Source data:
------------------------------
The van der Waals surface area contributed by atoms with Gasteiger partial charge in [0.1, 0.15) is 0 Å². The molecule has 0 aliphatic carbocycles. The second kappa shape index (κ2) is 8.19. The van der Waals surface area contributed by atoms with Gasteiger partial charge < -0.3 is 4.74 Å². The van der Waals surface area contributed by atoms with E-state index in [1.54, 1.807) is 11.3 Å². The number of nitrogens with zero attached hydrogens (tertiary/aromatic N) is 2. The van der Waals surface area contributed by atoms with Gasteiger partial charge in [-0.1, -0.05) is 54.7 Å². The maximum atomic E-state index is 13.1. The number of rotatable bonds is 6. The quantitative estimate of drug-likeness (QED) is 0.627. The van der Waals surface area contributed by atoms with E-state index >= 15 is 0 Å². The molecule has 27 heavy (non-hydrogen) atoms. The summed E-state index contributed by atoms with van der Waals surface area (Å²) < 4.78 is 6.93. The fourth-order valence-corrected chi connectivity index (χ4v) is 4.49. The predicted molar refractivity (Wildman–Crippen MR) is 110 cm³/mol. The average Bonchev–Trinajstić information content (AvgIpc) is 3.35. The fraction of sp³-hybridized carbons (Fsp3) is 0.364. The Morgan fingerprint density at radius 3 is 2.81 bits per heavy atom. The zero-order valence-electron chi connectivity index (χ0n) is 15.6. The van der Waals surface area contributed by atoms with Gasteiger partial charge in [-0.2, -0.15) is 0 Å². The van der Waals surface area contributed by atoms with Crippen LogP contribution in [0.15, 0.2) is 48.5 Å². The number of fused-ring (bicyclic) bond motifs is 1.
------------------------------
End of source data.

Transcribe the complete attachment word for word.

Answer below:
The van der Waals surface area contributed by atoms with Gasteiger partial charge in [0.1, 0.15) is 0 Å². The molecule has 0 aliphatic carbocycles. The second kappa shape index (κ2) is 8.19. The van der Waals surface area contributed by atoms with Gasteiger partial charge < -0.3 is 4.74 Å². The van der Waals surface area contributed by atoms with E-state index in [1.54, 1.807) is 11.3 Å². The number of nitrogens with zero attached hydrogens (tertiary/aromatic N) is 2. The van der Waals surface area contributed by atoms with Gasteiger partial charge in [-0.1, -0.05) is 54.7 Å². The maximum atomic E-state index is 13.1. The number of rotatable bonds is 6. The quantitative estimate of drug-likeness (QED) is 0.627. The van der Waals surface area contributed by atoms with E-state index >= 15 is 0 Å². The molecule has 27 heavy (non-hydrogen) atoms. The summed E-state index contributed by atoms with van der Waals surface area (Å²) < 4.78 is 6.93. The fourth-order valence-corrected chi connectivity index (χ4v) is 4.49. The predicted molar refractivity (Wildman–Crippen MR) is 110 cm³/mol. The average Bonchev–Trinajstić information content (AvgIpc) is 3.35. The fraction of sp³-hybridized carbons (Fsp3) is 0.364. The Morgan fingerprint density at radius 3 is 2.81 bits per heavy atom. The zero-order valence-electron chi connectivity index (χ0n) is 15.6. The van der Waals surface area contributed by atoms with Gasteiger partial charge in [-0.2, -0.15) is 0 Å². The van der Waals surface area contributed by atoms with Crippen LogP contribution in [0.15, 0.2) is 48.5 Å². The number of fused-ring (bicyclic) bond motifs is 1.